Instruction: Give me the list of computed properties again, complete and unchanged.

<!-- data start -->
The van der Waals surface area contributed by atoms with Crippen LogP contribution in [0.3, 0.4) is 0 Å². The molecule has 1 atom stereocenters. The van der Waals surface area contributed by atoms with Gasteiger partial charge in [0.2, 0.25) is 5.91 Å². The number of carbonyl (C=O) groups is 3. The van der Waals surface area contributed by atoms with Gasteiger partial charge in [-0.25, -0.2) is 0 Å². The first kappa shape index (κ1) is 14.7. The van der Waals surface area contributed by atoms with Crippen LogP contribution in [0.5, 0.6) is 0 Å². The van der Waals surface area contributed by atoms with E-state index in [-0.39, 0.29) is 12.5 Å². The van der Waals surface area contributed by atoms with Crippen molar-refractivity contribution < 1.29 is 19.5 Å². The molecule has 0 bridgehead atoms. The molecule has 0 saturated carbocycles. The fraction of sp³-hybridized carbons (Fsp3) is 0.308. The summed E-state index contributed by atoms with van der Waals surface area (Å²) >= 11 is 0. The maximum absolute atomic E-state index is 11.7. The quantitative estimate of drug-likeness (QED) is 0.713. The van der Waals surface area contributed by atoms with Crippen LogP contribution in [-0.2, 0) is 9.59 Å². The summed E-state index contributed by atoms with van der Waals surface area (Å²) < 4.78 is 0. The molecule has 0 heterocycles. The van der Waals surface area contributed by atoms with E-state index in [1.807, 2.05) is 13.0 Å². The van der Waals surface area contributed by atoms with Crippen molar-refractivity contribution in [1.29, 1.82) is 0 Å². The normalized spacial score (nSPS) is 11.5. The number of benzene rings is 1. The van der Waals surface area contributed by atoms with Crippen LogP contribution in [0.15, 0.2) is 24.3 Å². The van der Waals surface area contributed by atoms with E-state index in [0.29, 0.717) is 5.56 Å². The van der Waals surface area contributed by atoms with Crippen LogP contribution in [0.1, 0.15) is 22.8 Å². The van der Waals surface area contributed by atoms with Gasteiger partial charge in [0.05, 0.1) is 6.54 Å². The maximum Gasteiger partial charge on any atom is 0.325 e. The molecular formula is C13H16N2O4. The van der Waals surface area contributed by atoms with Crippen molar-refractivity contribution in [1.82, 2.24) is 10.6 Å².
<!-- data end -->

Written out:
The van der Waals surface area contributed by atoms with Crippen LogP contribution in [0.3, 0.4) is 0 Å². The molecule has 1 atom stereocenters. The van der Waals surface area contributed by atoms with Gasteiger partial charge in [0.2, 0.25) is 5.91 Å². The number of carbonyl (C=O) groups is 3. The van der Waals surface area contributed by atoms with Gasteiger partial charge in [-0.25, -0.2) is 0 Å². The first kappa shape index (κ1) is 14.7. The van der Waals surface area contributed by atoms with Crippen LogP contribution in [0.5, 0.6) is 0 Å². The van der Waals surface area contributed by atoms with E-state index in [-0.39, 0.29) is 12.5 Å². The van der Waals surface area contributed by atoms with Crippen molar-refractivity contribution < 1.29 is 19.5 Å². The molecule has 0 bridgehead atoms. The molecule has 0 saturated carbocycles. The fraction of sp³-hybridized carbons (Fsp3) is 0.308. The summed E-state index contributed by atoms with van der Waals surface area (Å²) >= 11 is 0. The maximum absolute atomic E-state index is 11.7. The quantitative estimate of drug-likeness (QED) is 0.713. The van der Waals surface area contributed by atoms with Crippen LogP contribution in [-0.2, 0) is 9.59 Å². The summed E-state index contributed by atoms with van der Waals surface area (Å²) < 4.78 is 0. The molecule has 0 heterocycles. The van der Waals surface area contributed by atoms with E-state index in [1.807, 2.05) is 13.0 Å². The van der Waals surface area contributed by atoms with Crippen molar-refractivity contribution in [1.29, 1.82) is 0 Å². The normalized spacial score (nSPS) is 11.5. The number of benzene rings is 1. The van der Waals surface area contributed by atoms with Crippen LogP contribution in [0.15, 0.2) is 24.3 Å². The van der Waals surface area contributed by atoms with E-state index in [0.29, 0.717) is 5.56 Å². The van der Waals surface area contributed by atoms with Crippen LogP contribution in [0.1, 0.15) is 22.8 Å². The van der Waals surface area contributed by atoms with Gasteiger partial charge in [0.05, 0.1) is 6.54 Å². The maximum Gasteiger partial charge on any atom is 0.325 e. The molecular formula is C13H16N2O4. The van der Waals surface area contributed by atoms with Crippen molar-refractivity contribution in [1.82, 2.24) is 10.6 Å².